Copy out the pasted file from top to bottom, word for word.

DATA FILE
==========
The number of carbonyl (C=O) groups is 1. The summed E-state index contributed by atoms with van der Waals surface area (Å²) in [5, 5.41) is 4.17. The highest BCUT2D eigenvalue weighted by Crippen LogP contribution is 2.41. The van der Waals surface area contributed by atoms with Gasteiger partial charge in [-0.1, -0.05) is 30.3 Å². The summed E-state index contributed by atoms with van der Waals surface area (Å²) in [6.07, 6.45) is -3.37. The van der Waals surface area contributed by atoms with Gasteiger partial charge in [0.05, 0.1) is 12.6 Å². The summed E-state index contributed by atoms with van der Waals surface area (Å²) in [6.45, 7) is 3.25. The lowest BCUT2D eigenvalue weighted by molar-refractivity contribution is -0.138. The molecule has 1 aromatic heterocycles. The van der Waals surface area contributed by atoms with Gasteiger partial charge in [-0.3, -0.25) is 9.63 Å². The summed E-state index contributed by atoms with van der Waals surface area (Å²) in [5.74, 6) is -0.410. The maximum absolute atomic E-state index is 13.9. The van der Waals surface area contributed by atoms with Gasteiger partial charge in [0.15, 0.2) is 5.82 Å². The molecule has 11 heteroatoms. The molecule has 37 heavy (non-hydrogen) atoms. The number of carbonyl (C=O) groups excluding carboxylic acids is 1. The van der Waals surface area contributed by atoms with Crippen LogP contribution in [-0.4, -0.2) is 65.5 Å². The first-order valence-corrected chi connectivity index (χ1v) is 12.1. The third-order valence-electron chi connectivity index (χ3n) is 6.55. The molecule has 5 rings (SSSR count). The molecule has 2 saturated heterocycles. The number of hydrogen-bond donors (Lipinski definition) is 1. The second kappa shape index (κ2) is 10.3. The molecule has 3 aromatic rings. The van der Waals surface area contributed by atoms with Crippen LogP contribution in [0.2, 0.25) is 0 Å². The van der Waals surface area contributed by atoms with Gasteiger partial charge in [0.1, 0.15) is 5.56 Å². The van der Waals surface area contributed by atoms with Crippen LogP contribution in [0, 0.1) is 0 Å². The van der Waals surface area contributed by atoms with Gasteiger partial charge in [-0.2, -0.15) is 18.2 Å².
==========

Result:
The number of carbonyl (C=O) groups is 1. The summed E-state index contributed by atoms with van der Waals surface area (Å²) in [5, 5.41) is 4.17. The highest BCUT2D eigenvalue weighted by Crippen LogP contribution is 2.41. The van der Waals surface area contributed by atoms with Gasteiger partial charge in [-0.1, -0.05) is 30.3 Å². The summed E-state index contributed by atoms with van der Waals surface area (Å²) in [6.07, 6.45) is -3.37. The van der Waals surface area contributed by atoms with Gasteiger partial charge in [0.05, 0.1) is 12.6 Å². The summed E-state index contributed by atoms with van der Waals surface area (Å²) in [6.45, 7) is 3.25. The lowest BCUT2D eigenvalue weighted by molar-refractivity contribution is -0.138. The molecule has 1 aromatic heterocycles. The van der Waals surface area contributed by atoms with Gasteiger partial charge in [-0.3, -0.25) is 9.63 Å². The summed E-state index contributed by atoms with van der Waals surface area (Å²) in [5.74, 6) is -0.410. The maximum absolute atomic E-state index is 13.9. The van der Waals surface area contributed by atoms with Gasteiger partial charge in [0.15, 0.2) is 5.82 Å². The molecule has 11 heteroatoms. The molecule has 37 heavy (non-hydrogen) atoms. The number of carbonyl (C=O) groups excluding carboxylic acids is 1. The van der Waals surface area contributed by atoms with Crippen LogP contribution in [-0.4, -0.2) is 65.5 Å². The first-order valence-corrected chi connectivity index (χ1v) is 12.1. The third-order valence-electron chi connectivity index (χ3n) is 6.55. The molecule has 5 rings (SSSR count). The molecule has 2 saturated heterocycles. The number of hydrogen-bond donors (Lipinski definition) is 1. The second kappa shape index (κ2) is 10.3. The molecule has 3 aromatic rings. The van der Waals surface area contributed by atoms with Crippen LogP contribution in [0.2, 0.25) is 0 Å². The van der Waals surface area contributed by atoms with Gasteiger partial charge in [0.1, 0.15) is 5.56 Å². The van der Waals surface area contributed by atoms with Crippen LogP contribution in [0, 0.1) is 0 Å². The van der Waals surface area contributed by atoms with Gasteiger partial charge in [-0.2, -0.15) is 18.2 Å².